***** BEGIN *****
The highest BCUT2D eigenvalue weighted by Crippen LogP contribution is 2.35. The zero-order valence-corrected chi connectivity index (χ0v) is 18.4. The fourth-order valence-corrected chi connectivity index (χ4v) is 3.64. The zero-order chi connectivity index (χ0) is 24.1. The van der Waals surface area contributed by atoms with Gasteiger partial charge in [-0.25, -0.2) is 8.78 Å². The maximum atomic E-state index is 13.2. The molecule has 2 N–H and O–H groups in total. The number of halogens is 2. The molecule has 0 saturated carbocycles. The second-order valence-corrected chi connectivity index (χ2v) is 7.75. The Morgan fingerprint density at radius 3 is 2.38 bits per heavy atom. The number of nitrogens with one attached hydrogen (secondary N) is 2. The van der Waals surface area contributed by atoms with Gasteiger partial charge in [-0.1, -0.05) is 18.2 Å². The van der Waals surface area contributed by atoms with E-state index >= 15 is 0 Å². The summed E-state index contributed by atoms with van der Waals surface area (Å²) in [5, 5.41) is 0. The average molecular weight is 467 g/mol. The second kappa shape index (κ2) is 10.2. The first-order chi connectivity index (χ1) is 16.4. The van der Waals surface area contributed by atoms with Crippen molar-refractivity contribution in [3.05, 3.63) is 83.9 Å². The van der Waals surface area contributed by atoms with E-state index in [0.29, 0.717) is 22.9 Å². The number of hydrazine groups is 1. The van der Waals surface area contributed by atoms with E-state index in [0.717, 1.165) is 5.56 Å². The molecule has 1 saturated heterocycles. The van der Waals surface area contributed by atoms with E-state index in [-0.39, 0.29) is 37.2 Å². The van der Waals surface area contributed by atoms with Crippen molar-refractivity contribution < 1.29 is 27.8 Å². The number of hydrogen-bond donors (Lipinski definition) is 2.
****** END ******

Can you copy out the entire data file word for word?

The highest BCUT2D eigenvalue weighted by Crippen LogP contribution is 2.35. The zero-order valence-corrected chi connectivity index (χ0v) is 18.4. The fourth-order valence-corrected chi connectivity index (χ4v) is 3.64. The zero-order chi connectivity index (χ0) is 24.1. The van der Waals surface area contributed by atoms with Gasteiger partial charge in [-0.25, -0.2) is 8.78 Å². The maximum atomic E-state index is 13.2. The molecule has 2 N–H and O–H groups in total. The number of halogens is 2. The molecule has 0 saturated carbocycles. The second-order valence-corrected chi connectivity index (χ2v) is 7.75. The Morgan fingerprint density at radius 3 is 2.38 bits per heavy atom. The number of nitrogens with one attached hydrogen (secondary N) is 2. The van der Waals surface area contributed by atoms with Gasteiger partial charge in [-0.1, -0.05) is 18.2 Å². The van der Waals surface area contributed by atoms with E-state index >= 15 is 0 Å². The summed E-state index contributed by atoms with van der Waals surface area (Å²) in [5, 5.41) is 0. The average molecular weight is 467 g/mol. The second kappa shape index (κ2) is 10.2. The first-order chi connectivity index (χ1) is 16.4. The van der Waals surface area contributed by atoms with Crippen molar-refractivity contribution in [3.05, 3.63) is 83.9 Å². The van der Waals surface area contributed by atoms with E-state index in [0.29, 0.717) is 22.9 Å². The number of hydrazine groups is 1. The van der Waals surface area contributed by atoms with E-state index in [0.717, 1.165) is 5.56 Å². The molecule has 1 saturated heterocycles. The van der Waals surface area contributed by atoms with E-state index in [-0.39, 0.29) is 37.2 Å². The van der Waals surface area contributed by atoms with Crippen molar-refractivity contribution < 1.29 is 27.8 Å². The number of hydrogen-bond donors (Lipinski definition) is 2.